I remember a time (a time long past) when the idea of tying applications together across functional (and, heaven forbid, departmental) boundaries was not only politically incorrect to the in-house user community, but downright frightening to someand certainly intimidating to IT (or, as we called it back then, 'data processing'). The problem, from a business process standpoint, sprang largely from the fact that each department felt a strong sense of ownership of its systems"That's our data, not yours!"and the efficiencies of sharing it were not immediately clear, because 'data processing' couldn't really integrate processes for a price those departments wanted to pay. 'You want to see our transactions? Sure, fill out a request, we'll send you a printout ...'
Nobody in their right mind would stand in the way of business process integration today, when stripped-down lead times and in-house efficiency are mission-critical. This is especially true in the world of the Web, where the consolidation of information for Internet consumption often makes data-sharing a must. In the early days, this literally meant "messaging"one process letting another process know that data for that process was availableand to some degree, that mindset still lingers. But, in today's business climate, there's no time in our process integration for digital courtesies. What's needed is messaging that puts data in your face: don't just say what's happening, go ahead and do what comes next! Don't just give me a status, give me the data I need to keep things moving!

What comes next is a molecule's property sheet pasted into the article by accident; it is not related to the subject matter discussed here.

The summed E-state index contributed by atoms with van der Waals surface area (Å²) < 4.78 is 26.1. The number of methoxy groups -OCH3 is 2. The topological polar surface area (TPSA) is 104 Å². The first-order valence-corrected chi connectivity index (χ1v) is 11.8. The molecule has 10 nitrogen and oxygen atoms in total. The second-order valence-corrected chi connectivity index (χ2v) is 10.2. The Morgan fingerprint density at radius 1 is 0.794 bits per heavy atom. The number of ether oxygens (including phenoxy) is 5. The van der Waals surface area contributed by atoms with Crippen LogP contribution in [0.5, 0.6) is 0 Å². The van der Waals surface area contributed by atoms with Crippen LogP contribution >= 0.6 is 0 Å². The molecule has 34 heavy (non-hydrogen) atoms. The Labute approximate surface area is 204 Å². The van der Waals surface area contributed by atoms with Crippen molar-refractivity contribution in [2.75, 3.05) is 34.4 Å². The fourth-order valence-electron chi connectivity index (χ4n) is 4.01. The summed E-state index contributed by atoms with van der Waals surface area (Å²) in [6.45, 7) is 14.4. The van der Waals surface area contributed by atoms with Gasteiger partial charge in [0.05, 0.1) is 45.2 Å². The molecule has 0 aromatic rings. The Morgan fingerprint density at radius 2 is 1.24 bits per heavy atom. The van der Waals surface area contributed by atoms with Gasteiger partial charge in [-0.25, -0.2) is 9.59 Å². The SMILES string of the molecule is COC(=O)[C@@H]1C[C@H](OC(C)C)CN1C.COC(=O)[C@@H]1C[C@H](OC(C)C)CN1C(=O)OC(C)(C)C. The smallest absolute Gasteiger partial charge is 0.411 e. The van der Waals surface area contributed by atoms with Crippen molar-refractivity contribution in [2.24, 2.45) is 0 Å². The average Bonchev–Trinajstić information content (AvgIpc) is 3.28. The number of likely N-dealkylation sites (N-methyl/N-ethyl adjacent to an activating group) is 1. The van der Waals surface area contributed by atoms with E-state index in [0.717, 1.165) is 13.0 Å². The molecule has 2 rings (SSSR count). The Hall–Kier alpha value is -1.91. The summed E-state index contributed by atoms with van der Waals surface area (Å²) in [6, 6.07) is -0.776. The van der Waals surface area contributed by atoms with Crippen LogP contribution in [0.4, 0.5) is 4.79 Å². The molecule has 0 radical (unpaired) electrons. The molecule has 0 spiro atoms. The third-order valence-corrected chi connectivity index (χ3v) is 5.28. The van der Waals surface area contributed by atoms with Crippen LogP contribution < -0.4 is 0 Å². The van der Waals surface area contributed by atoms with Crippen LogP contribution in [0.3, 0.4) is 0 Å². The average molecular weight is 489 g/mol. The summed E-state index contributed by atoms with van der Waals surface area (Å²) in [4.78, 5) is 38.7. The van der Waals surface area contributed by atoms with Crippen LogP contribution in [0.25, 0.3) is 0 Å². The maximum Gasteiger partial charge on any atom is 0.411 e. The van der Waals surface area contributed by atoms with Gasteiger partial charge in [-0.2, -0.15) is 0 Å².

The article continues at